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International SEO - What is International SEO?

International SEO - What is International SEO?

International SEO is the method of optimizing your website in order that search engines will simply determine which countries you would like to focus on and which languages you employ for business.


international search engine optimization
international search engine optimization

Do You Need to Internationalize?

If you know that a good portion of your website visitors come from a different country than your location, speak different languages, or both, it may be time to make some changes to your website so that everyone A better experience can be created for one. Your international visitors.

On the surface, international SEO may seem like a completely foreign concept, but in reality, you may be more familiar with it than you think. Think of international SEO as geotargeting, however rather than optimizing your website to draw in traffic from your town or state, you are optimizing it for various countries and languages.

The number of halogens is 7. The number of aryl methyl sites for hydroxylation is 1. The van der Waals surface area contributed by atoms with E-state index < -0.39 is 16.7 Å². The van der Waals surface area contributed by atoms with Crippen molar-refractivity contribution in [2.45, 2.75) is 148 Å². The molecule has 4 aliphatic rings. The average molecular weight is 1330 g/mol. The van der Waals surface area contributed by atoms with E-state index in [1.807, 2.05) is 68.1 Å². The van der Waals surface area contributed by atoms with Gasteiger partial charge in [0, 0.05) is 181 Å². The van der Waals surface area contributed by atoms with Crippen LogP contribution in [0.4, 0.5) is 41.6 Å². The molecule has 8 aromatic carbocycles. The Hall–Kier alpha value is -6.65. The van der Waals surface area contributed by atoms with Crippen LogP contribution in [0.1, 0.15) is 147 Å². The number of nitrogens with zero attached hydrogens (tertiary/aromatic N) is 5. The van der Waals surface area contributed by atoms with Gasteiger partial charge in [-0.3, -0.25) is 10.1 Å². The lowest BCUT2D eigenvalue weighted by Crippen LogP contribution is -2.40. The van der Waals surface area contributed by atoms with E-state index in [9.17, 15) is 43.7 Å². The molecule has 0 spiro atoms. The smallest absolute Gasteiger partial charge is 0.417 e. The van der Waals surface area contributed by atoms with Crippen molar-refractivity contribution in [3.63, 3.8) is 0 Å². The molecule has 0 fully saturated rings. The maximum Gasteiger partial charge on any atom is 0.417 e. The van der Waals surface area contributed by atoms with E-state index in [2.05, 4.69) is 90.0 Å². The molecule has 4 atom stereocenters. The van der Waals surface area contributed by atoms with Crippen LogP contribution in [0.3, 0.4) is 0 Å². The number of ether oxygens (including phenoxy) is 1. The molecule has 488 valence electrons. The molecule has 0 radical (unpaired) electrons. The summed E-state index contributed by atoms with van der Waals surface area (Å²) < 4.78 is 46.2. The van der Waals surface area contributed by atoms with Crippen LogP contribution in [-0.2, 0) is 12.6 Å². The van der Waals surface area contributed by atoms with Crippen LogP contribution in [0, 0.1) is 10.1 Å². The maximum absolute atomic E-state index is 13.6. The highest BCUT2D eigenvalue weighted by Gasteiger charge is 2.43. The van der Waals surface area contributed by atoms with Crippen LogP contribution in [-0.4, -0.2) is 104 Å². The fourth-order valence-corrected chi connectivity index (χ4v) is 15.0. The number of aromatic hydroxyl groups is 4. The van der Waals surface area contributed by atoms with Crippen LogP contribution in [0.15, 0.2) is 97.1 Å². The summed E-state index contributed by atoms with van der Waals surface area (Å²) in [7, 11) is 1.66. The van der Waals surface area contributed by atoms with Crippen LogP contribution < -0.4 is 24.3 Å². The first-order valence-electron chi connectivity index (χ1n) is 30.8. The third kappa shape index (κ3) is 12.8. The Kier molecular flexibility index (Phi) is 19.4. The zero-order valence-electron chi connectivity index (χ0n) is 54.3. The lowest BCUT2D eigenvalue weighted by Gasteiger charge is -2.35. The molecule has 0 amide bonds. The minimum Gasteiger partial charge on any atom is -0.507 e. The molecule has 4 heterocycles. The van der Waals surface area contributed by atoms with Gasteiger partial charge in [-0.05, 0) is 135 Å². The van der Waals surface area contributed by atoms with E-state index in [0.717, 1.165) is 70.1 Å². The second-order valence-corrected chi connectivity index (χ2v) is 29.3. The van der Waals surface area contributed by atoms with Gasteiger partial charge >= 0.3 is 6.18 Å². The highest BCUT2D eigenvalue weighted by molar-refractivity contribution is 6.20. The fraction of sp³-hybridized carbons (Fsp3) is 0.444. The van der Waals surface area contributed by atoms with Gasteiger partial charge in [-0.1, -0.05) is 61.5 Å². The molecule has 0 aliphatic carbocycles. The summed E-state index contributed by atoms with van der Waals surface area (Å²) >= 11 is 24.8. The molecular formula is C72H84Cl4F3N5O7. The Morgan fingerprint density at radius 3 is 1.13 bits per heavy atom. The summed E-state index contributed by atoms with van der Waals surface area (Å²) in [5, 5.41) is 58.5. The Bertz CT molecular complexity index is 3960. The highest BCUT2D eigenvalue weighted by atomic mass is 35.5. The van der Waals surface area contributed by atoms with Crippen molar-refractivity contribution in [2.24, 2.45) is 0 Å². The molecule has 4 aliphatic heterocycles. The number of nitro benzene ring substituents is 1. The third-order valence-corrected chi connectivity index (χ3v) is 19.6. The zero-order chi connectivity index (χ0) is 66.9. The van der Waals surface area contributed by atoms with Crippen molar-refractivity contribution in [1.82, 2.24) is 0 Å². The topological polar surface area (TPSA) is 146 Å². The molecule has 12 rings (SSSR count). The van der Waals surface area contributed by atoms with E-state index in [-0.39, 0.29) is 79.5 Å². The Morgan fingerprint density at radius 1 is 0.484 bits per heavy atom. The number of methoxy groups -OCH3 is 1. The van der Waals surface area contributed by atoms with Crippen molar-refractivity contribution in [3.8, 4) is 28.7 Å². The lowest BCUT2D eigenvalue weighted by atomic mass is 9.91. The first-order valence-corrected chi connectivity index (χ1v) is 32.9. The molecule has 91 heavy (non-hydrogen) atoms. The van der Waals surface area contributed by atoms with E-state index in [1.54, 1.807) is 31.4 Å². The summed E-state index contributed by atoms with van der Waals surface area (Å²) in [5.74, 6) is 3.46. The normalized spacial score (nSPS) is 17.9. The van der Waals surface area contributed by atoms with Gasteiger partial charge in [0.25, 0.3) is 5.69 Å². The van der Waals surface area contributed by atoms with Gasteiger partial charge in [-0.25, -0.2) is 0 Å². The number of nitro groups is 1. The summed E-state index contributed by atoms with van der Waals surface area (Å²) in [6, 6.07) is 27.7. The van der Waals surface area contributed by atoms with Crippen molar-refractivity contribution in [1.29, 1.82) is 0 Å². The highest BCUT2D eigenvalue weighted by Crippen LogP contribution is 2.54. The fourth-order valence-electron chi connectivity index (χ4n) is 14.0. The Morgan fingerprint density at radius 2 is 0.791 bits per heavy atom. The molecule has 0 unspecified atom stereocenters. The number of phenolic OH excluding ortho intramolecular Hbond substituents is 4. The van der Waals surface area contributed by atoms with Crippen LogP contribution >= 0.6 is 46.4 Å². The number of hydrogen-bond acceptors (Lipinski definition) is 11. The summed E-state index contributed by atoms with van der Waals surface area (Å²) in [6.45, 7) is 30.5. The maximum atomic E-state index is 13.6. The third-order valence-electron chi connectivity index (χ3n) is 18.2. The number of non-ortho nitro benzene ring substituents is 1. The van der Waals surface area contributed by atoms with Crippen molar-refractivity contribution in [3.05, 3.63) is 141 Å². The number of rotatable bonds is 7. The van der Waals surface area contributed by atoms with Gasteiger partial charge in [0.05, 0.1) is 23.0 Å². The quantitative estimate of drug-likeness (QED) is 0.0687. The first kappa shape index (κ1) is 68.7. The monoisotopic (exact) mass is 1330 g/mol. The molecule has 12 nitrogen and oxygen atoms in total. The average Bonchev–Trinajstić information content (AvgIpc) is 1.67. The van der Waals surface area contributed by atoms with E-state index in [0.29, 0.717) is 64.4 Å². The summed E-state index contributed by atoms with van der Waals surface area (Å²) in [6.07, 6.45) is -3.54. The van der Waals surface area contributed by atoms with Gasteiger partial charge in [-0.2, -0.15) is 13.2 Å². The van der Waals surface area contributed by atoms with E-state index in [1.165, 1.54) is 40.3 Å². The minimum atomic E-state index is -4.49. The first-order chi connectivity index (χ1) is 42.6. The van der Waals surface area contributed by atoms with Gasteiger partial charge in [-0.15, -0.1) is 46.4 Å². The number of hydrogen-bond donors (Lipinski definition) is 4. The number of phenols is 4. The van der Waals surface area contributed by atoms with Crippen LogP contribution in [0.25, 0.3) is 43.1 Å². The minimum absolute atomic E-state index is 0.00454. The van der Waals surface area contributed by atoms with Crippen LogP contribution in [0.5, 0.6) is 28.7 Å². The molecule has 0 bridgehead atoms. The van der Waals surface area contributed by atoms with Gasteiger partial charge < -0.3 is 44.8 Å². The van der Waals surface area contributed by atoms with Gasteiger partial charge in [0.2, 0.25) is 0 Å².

1. Specify your destination country and/or region with a globally consistent URL structure (country targeting).
  2. Set which language your pages are targeting using language tags (language targeting).
  3. Create and maintain content in the languages of your target customers. These are the raw materials you will actually be sorting with.

Sometimes you just want to target a specific language or a specific country. In these cases, you may want to work toward only one or two of these three goals. For example, you have an online clothing company that specializes in t-shirts with Spanish slogans. Since Mexico is as relevant to your business as Spain, you'll want to target the Spanish language, but not a specific country.


International SEO Best Practices

URL Structures for International Sites

There are certain URL structures that webmasters can use to target their websites to a particular country. These include using a country code top-level domain (ccTLD), a subdomain, a subdirectory or subfolder, a gTLD with language parameters, or a completely different domain name. Let's take a closer look at each of these options: